VEPL Approach – In a water scarce country like India, the reuse of municipal treated sewage water is all the more relevant. The industries with large water demand is the ideal candidates for reuse. Power plants which consumes more than 70% of the industrial water have already been asked by Govt of India to use treated water if within 50 kms of the larger towns. Other industries like Steel, Oil Refineries, paper, textile etc. can also be offered treated sewage water. Once industries start using treated water, the uninterrupted supply of required quality water needs to be ensured. So, a right project framework is needed for Reuse of water with the Industries. Projects on Public Private Partnership (PPPs) model (HAM) aptly addresses the issues involved in supply of treated water. It brings in private investment and competence in the sector thereby reducing reliance on government funding. The skin in the game from the private operator also ensures quality and quantity commitment needed by the industry. It also reduces the overall time of project execution and offers a much needed service to the industries during O&M period.
Power plants in India can reuse almost 6,000 MLD of treated water thereby needing an investment of Rs. 30,000 Crs.
The other industries too can reuse a large volume of treated water thereby facilitating much more the private investment in the sector.
Indian water utilities have developed water assets worth billions of Rupees. These assets were developed over period of last two to three decades and comprises of Treatment plants, distribution network, electro-mechanical parts and much more. The assets so developed were as per then prevalent standards. Now many of these assets are due for replacement. Many of them were built on old technologies and needs upgradation. Advancement in SCADA and other automation technologies can also improve the efficiency of the assets.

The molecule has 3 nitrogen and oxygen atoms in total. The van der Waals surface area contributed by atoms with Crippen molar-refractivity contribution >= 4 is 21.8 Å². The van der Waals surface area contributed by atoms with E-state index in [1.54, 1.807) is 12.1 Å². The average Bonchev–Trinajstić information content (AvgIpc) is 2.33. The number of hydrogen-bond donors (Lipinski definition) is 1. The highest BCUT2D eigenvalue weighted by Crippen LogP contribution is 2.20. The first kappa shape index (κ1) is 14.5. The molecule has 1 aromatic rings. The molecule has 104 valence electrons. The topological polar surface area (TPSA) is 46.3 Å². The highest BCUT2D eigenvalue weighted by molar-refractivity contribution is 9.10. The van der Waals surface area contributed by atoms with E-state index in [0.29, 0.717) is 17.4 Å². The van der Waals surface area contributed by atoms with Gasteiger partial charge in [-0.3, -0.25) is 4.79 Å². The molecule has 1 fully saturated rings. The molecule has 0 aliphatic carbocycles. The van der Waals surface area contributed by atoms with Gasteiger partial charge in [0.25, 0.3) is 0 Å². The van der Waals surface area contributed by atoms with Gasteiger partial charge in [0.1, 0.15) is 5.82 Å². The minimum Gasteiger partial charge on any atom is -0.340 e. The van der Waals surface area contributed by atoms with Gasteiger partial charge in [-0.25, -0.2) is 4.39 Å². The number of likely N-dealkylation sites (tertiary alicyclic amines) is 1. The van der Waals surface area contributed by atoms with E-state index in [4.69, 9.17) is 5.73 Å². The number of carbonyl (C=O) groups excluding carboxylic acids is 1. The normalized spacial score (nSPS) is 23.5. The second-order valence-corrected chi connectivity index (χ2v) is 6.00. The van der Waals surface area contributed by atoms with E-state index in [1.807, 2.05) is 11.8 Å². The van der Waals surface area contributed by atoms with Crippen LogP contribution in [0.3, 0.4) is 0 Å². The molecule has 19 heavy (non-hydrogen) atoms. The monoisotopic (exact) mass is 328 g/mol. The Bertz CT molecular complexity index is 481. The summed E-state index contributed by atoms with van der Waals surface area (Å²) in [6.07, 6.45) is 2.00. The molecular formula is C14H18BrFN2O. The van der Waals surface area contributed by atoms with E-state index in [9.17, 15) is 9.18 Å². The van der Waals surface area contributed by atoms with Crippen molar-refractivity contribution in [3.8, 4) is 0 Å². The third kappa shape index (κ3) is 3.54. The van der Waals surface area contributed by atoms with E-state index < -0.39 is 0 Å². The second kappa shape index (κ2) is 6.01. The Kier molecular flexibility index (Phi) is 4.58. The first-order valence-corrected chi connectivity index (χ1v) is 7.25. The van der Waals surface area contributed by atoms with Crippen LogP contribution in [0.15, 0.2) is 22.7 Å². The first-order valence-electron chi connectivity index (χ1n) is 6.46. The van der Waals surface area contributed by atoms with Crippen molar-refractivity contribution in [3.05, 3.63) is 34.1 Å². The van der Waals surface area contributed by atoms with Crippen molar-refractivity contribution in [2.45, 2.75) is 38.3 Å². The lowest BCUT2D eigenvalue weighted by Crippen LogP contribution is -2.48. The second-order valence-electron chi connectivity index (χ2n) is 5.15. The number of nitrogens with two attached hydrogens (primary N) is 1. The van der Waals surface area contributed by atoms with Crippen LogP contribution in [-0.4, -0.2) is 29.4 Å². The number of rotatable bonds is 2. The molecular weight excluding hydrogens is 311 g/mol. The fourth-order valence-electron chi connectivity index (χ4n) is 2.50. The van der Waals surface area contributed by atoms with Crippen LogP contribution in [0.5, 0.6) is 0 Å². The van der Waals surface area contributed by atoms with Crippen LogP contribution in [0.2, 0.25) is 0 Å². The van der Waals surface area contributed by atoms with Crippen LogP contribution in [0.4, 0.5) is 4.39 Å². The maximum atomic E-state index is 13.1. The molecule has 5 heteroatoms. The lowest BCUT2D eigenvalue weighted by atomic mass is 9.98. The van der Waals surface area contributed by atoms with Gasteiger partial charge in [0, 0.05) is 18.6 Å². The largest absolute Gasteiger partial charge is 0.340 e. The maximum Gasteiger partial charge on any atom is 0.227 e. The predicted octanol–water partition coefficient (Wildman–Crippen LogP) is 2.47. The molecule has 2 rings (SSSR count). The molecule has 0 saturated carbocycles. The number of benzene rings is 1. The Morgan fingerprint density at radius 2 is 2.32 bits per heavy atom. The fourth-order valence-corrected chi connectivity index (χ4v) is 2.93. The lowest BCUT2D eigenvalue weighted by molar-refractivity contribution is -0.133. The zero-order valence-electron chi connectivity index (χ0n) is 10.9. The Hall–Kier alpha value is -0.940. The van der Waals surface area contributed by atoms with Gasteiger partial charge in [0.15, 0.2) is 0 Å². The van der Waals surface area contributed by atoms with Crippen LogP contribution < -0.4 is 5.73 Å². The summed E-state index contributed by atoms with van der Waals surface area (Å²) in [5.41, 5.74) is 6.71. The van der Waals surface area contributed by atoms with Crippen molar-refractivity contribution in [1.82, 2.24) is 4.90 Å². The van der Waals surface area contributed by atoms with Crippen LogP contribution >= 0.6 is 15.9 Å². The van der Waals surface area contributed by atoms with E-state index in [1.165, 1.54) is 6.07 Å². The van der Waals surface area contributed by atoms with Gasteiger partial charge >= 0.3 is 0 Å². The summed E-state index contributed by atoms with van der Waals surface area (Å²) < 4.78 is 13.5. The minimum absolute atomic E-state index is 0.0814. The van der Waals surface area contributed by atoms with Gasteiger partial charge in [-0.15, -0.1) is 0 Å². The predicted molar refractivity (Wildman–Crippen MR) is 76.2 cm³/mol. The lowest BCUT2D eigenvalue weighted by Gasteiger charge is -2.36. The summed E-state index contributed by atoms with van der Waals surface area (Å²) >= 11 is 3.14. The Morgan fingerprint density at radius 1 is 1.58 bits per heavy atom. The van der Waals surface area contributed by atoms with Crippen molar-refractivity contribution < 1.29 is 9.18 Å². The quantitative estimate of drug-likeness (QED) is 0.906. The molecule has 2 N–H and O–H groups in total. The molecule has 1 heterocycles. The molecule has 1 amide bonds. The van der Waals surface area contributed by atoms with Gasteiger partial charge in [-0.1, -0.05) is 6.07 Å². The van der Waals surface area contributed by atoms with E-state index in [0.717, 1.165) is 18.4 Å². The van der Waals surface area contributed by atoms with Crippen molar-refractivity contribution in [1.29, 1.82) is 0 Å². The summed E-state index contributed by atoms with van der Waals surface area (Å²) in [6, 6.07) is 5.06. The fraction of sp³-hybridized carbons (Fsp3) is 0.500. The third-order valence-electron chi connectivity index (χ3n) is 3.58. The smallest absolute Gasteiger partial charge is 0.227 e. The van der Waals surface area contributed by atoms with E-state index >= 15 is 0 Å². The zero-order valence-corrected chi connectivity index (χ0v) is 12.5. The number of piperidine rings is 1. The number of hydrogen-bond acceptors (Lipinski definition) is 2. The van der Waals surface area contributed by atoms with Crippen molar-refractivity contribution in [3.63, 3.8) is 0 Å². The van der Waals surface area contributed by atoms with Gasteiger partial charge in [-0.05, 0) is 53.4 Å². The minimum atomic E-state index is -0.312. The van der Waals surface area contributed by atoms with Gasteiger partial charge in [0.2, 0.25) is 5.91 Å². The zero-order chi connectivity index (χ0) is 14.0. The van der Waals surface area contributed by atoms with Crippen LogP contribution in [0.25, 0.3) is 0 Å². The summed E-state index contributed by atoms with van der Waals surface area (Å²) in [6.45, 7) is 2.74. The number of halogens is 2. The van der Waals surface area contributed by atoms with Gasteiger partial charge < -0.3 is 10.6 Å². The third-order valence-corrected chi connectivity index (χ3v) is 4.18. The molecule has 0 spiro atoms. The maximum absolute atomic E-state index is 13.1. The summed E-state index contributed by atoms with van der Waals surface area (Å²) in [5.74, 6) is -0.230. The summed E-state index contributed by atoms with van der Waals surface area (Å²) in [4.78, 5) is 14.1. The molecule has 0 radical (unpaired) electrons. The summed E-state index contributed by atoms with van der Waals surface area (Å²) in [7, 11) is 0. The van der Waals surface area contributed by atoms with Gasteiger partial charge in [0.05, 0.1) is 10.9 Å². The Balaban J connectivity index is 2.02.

These advance SCADA systems can analyse the machine data and provide useful information remotely. The SCADA information can itself take automatic actions or can provide useful information for manual decision making.
VEPL Approach – Upgradation, automation and long term O&M of the water assets is need in the water sector. STPs those were developed with old quality standards need upgradation as per new NGT norms. Many city level water networks can be upgraded by introducing flow meters with connectivity and then connecting it with SCADA system. VEPL has a dedicated business unit to cater to these specific requirement of the water sector and acquiring large number of water asset under its portfolio.